Street protests held in opposition to the 2014 FIFA World Cup, as well as an ongoing subway workers’ strike, are causing turmoil in Brazil’s biggest city just three days before the international soccer tournament begins.

Police in São Paulo, Brazil, used tear gas to disperse protesters on Monday as the subway workers’ strike enters its fifth day without a resolution. Despite a court order, the workers voted to continue their strike “indefinitely” on Sunday.

The subway workers’ strike and street protests have crippled São Paulo; more than 20 percent of the city remains in gridlock, local newspaper Folha de São Paulo reports. Meanwhile, transit workers and homeless citizens have held similar protests at the city’s center.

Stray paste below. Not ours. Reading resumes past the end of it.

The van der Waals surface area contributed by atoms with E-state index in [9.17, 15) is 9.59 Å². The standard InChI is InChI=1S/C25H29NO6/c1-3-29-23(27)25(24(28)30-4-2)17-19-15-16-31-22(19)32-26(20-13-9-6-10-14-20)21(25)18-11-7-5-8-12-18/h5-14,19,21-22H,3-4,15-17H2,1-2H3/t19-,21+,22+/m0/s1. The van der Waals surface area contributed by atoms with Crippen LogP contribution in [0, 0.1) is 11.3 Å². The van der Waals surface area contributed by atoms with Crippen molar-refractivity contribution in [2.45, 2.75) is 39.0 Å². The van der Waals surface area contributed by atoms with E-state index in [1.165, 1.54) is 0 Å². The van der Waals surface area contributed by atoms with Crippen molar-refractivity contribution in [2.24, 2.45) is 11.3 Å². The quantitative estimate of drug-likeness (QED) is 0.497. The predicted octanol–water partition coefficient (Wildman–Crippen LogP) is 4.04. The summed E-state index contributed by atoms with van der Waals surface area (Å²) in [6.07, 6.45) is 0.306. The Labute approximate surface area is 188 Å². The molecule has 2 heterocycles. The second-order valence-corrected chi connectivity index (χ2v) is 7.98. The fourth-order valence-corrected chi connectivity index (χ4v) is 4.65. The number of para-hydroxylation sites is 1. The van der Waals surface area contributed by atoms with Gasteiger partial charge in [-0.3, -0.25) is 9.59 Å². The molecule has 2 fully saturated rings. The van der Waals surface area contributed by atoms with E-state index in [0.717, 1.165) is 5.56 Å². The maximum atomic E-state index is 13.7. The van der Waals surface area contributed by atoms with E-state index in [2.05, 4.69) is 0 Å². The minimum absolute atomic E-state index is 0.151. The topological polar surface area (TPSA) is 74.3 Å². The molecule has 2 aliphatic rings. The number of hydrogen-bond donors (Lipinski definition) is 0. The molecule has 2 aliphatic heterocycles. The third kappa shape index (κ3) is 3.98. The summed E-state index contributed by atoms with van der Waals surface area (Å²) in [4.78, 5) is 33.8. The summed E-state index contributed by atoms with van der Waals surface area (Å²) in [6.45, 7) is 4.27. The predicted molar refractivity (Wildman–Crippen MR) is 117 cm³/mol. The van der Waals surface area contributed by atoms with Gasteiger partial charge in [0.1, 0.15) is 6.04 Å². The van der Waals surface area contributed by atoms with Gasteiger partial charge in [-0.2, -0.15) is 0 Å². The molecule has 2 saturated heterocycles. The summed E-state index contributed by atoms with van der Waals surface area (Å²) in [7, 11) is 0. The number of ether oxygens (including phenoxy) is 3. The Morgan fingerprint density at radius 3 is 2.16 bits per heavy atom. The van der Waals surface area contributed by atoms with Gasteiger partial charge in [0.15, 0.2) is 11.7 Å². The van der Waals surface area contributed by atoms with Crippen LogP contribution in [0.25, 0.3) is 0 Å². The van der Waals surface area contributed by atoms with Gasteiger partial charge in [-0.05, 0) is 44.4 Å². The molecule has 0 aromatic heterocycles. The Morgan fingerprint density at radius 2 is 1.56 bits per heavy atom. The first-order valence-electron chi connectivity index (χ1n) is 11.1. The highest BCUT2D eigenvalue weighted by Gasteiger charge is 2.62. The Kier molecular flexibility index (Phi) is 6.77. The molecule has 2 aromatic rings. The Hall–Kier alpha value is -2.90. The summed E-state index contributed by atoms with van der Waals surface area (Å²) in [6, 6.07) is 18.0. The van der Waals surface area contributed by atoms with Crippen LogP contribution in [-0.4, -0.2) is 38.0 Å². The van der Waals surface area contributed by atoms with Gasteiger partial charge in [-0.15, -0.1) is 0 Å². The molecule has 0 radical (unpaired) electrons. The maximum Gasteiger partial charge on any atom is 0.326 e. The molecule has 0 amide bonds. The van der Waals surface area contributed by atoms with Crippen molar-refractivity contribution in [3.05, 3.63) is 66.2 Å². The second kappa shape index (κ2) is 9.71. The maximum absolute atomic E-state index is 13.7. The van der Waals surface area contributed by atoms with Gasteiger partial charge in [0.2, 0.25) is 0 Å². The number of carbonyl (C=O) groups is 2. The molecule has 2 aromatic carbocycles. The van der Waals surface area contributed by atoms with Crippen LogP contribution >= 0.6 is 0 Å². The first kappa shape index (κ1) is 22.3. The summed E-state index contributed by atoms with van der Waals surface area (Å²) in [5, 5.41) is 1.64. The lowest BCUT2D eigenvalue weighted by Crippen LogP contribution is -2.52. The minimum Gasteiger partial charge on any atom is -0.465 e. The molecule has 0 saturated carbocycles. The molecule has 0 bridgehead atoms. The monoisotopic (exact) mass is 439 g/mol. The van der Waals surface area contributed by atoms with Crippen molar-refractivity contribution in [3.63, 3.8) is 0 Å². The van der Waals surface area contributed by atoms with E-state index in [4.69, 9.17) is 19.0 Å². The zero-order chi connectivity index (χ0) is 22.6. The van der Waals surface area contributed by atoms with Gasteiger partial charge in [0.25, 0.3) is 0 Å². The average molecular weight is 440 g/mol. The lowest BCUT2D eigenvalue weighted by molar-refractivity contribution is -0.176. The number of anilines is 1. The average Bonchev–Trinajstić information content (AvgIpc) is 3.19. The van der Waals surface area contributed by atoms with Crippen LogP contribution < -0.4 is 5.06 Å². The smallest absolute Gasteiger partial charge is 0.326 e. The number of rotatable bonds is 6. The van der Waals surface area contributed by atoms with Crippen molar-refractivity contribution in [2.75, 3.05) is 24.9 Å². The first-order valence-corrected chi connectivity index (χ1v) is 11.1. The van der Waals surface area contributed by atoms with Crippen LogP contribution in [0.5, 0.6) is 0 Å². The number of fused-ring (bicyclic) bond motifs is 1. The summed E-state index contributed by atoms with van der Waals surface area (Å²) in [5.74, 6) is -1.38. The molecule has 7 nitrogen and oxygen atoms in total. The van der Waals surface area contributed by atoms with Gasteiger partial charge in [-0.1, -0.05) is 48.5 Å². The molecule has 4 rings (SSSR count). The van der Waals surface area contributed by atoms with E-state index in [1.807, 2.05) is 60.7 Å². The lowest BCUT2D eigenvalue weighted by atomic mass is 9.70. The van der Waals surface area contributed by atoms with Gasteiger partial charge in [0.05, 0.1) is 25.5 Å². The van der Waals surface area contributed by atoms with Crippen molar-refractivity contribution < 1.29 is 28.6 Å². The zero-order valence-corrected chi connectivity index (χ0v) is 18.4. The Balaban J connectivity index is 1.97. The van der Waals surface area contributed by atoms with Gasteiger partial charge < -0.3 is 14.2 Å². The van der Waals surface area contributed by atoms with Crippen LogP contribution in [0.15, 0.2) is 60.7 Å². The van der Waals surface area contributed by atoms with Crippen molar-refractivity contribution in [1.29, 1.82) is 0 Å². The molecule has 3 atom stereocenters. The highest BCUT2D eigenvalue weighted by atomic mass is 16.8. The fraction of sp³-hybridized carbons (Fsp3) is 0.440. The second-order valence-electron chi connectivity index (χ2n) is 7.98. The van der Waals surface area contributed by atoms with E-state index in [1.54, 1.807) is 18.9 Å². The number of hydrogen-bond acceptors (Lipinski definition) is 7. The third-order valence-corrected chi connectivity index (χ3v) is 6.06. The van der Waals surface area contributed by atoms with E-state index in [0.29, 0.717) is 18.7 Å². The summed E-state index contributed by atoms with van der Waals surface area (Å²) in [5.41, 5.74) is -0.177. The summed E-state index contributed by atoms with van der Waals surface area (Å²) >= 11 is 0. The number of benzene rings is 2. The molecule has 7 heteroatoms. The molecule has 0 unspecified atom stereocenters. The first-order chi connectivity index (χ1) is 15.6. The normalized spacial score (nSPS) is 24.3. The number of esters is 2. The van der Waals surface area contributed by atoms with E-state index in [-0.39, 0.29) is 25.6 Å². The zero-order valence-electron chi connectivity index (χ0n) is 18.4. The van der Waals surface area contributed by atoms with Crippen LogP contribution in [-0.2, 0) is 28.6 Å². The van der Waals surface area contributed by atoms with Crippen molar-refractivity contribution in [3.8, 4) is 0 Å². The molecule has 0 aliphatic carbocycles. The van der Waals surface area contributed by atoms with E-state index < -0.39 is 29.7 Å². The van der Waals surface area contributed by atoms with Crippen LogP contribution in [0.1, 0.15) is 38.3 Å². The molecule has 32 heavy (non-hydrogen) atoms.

Brazilian President Dilma Roussef has vowed not to allow street protests to disrupt the World Cup, but the country’s citizens are largely dissatisfied with a government that spent an estimated $14 billion on a soccer tournament. A recent poll found that 72 percent of Brazilians are unhappy with their country's situation, while six out of 10 citizens believe the World Cup is bad for the Brazilian economy.

Street demonstrations have plagued Brazil for months, as angry citizens protest the decision to spend so much on the World Cup while leaving myriad domestic issues unresolved. In May, more than 20,000 people affiliated with Movimento dos Trabalhadores Sem-Teto, or Homeless Workers’ Movement, took to the streets of São Paulo, disrupting traffic for more than 150 miles.

Meanwhile, Brazil remains unprepared to deal with the influx of an estimated 500,000 tourists who will arrive in the country for the World Cup. Airports and stadiums in several of Brazil’s 12 host cities remain unfinished, while droughts have placed a significant strain on the country’s power grid. As dissent mounts, many people now believe that Brazil's World Cup will be a disaster.